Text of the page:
When Fox announced that they were making a Batman prequel fans could never have expected the strange and immersive world that Gotham would craft over its five year tenure. From the outset, the show centered on Bruce Wayne (David Mazouz) and Camren Bicondova’s Selina Kyle. The pair were given a Charles Xavier and Raven style retcon that saw the young orphan take in the homeless street kid and slowly build a relationship with her. Bicondova was the first actor to portray a young version of Selina and also holds the record as the performer who has played Catwoman on screen for the longest at half a decade.
A mere 14 years old when she took on the role, Bicondova had the chance to craft a backstory worthy of one of the most famous comic book characters ever. She also had the tough task of reimagining a family friendly and age appropriate version of a character who has often been defined by her sex appeal. Instead, Bicondova focused on the heart of the young woman who would become one of Batman’s foes as well as arguably his greatest love. Though she handed over the reigns of the anti-heroine for the last episode of the season, during her tenure Bicondova crafted a unique, fan favorite take on the woman who over the years stole a lot more than Bruce Wayne’s heart.
The newest actress to take on the role of Selina Kyle is no stranger to big budget franchises with her breakout movie role coming in the fan favorite X-Men flick First Class, which she quickly followed up with a supporting role in the YA hit Divergent. You might actually know her best as Mad Max: Fury Road‘s Toast the Knowing, though Kravitz also recently became a part of the wizarding world of Harry Potter when she took on the role of Leta Lestrange in the Fantastic Beasts and Where to Find Them series. Despite all of those blockbuster hits, Kravitz has also racked up some impressive indie credits in films like Dope and It’s Kind of a Funny Story. Kravitz also already has some Catwoman experience as she voiced the character in the hugely popular The Lego Batman Movie. But it was her recent role in HBO’s award-winning murder mystery drama Big Little Lies that truly put her on the international map.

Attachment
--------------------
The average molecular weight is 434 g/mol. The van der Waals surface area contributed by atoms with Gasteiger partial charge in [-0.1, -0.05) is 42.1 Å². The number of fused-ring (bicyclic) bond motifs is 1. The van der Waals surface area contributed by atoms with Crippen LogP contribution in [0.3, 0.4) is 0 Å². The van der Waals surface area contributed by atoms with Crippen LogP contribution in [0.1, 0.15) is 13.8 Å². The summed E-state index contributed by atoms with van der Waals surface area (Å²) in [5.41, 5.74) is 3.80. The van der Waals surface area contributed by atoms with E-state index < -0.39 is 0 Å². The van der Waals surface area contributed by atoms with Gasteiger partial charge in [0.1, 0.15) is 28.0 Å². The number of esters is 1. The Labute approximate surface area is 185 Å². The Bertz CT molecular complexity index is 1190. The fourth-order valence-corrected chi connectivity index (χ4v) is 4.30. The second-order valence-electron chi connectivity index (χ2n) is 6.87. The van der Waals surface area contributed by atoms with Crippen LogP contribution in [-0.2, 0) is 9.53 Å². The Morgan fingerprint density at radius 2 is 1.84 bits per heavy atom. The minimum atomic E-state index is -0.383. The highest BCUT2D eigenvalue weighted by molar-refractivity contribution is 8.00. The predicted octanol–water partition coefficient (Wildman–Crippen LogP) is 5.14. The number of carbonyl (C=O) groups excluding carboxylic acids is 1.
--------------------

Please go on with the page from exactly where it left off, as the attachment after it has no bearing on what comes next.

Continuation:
Kravitz is an exciting choice to take on the iconic master thief. Her body of work showcases an ability to handle everything from superhero action to prestige drama. She’s clearly a lover of both genre and arthouse film and has worked with George Miller who’s known for experimental techniques and intensely practical productions. Basically, Kravitz can take whatever Matt Reeves and co. throw at her, plus it’s nice to see an age equivalent love interest for Pattinson’s Bruce Wayne. The pair are both known for intense performances so we can’t wait to see the chemistry between them when she dons the mantle of Catwoman for the 2020 film.